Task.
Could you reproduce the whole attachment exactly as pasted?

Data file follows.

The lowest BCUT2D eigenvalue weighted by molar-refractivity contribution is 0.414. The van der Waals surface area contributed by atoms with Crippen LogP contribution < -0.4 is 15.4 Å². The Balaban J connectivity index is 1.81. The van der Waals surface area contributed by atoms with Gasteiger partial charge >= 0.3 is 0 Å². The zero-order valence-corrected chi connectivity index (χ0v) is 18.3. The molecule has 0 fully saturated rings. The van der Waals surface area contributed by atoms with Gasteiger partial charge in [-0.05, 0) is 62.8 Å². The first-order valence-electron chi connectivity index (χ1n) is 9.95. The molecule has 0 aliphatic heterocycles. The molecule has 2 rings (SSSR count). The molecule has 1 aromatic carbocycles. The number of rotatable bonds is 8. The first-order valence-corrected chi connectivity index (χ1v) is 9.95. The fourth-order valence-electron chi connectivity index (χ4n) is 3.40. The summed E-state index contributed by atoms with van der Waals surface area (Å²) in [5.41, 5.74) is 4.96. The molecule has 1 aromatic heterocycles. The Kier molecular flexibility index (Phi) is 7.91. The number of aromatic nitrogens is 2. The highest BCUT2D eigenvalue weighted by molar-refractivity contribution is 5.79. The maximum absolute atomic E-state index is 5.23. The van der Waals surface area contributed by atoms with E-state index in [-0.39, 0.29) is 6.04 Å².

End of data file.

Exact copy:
The lowest BCUT2D eigenvalue weighted by molar-refractivity contribution is 0.414. The van der Waals surface area contributed by atoms with Crippen LogP contribution < -0.4 is 15.4 Å². The Balaban J connectivity index is 1.81. The van der Waals surface area contributed by atoms with Gasteiger partial charge >= 0.3 is 0 Å². The zero-order valence-corrected chi connectivity index (χ0v) is 18.3. The molecule has 0 fully saturated rings. The van der Waals surface area contributed by atoms with Gasteiger partial charge in [-0.05, 0) is 62.8 Å². The first-order valence-electron chi connectivity index (χ1n) is 9.95. The molecule has 0 aliphatic heterocycles. The molecule has 2 rings (SSSR count). The molecule has 1 aromatic carbocycles. The number of rotatable bonds is 8. The first-order valence-corrected chi connectivity index (χ1v) is 9.95. The fourth-order valence-electron chi connectivity index (χ4n) is 3.40. The summed E-state index contributed by atoms with van der Waals surface area (Å²) in [5.41, 5.74) is 4.96. The molecule has 1 aromatic heterocycles. The Kier molecular flexibility index (Phi) is 7.91. The number of aromatic nitrogens is 2. The highest BCUT2D eigenvalue weighted by molar-refractivity contribution is 5.79. The maximum absolute atomic E-state index is 5.23. The van der Waals surface area contributed by atoms with E-state index in [-0.39, 0.29) is 6.04 Å².